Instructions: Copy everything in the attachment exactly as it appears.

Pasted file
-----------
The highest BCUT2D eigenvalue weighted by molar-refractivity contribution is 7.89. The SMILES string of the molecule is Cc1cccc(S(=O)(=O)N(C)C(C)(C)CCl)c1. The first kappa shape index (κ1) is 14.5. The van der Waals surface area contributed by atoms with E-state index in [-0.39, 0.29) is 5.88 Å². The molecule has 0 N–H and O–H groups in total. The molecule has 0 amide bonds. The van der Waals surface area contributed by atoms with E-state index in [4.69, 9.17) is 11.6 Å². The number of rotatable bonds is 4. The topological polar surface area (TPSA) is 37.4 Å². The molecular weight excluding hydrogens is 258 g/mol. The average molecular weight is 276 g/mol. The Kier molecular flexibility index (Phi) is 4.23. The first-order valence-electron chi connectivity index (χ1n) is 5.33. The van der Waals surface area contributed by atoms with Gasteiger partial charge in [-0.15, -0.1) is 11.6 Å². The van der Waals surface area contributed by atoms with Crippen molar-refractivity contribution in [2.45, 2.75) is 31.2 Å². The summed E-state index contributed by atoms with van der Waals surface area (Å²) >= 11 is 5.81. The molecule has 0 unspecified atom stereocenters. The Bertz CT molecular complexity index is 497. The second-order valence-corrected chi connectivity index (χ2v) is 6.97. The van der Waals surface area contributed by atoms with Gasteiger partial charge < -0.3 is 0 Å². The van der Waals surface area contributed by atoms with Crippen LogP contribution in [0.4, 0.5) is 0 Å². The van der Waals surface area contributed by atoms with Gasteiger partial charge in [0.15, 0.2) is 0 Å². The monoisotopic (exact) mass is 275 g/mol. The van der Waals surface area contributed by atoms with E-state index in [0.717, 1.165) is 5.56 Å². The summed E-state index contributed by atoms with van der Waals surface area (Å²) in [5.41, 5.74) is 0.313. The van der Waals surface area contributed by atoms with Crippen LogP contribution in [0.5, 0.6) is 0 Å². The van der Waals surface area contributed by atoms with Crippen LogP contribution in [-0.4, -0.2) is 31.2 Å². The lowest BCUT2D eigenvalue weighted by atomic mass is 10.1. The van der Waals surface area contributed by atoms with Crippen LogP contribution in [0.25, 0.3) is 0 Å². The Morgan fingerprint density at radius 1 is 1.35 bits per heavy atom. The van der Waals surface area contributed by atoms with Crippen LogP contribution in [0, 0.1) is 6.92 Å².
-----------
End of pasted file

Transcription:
The highest BCUT2D eigenvalue weighted by molar-refractivity contribution is 7.89. The SMILES string of the molecule is Cc1cccc(S(=O)(=O)N(C)C(C)(C)CCl)c1. The first kappa shape index (κ1) is 14.5. The van der Waals surface area contributed by atoms with E-state index in [-0.39, 0.29) is 5.88 Å². The molecule has 0 N–H and O–H groups in total. The molecule has 0 amide bonds. The van der Waals surface area contributed by atoms with E-state index in [4.69, 9.17) is 11.6 Å². The number of rotatable bonds is 4. The topological polar surface area (TPSA) is 37.4 Å². The molecular weight excluding hydrogens is 258 g/mol. The average molecular weight is 276 g/mol. The Kier molecular flexibility index (Phi) is 4.23. The first-order valence-electron chi connectivity index (χ1n) is 5.33. The van der Waals surface area contributed by atoms with Gasteiger partial charge in [-0.15, -0.1) is 11.6 Å². The van der Waals surface area contributed by atoms with Crippen molar-refractivity contribution in [2.45, 2.75) is 31.2 Å². The summed E-state index contributed by atoms with van der Waals surface area (Å²) >= 11 is 5.81. The molecule has 0 unspecified atom stereocenters. The Bertz CT molecular complexity index is 497. The second-order valence-corrected chi connectivity index (χ2v) is 6.97. The van der Waals surface area contributed by atoms with Gasteiger partial charge < -0.3 is 0 Å². The van der Waals surface area contributed by atoms with Crippen LogP contribution in [0.4, 0.5) is 0 Å². The van der Waals surface area contributed by atoms with Gasteiger partial charge in [0.15, 0.2) is 0 Å². The monoisotopic (exact) mass is 275 g/mol. The van der Waals surface area contributed by atoms with E-state index in [0.717, 1.165) is 5.56 Å². The summed E-state index contributed by atoms with van der Waals surface area (Å²) in [5.41, 5.74) is 0.313. The van der Waals surface area contributed by atoms with Crippen LogP contribution in [0.5, 0.6) is 0 Å². The van der Waals surface area contributed by atoms with Crippen LogP contribution in [-0.4, -0.2) is 31.2 Å². The lowest BCUT2D eigenvalue weighted by atomic mass is 10.1. The van der Waals surface area contributed by atoms with Crippen LogP contribution in [0.25, 0.3) is 0 Å². The Morgan fingerprint density at radius 1 is 1.35 bits per heavy atom. The van der Waals surface area contributed by atoms with Crippen LogP contribution in [0, 0.1) is 6.92 Å².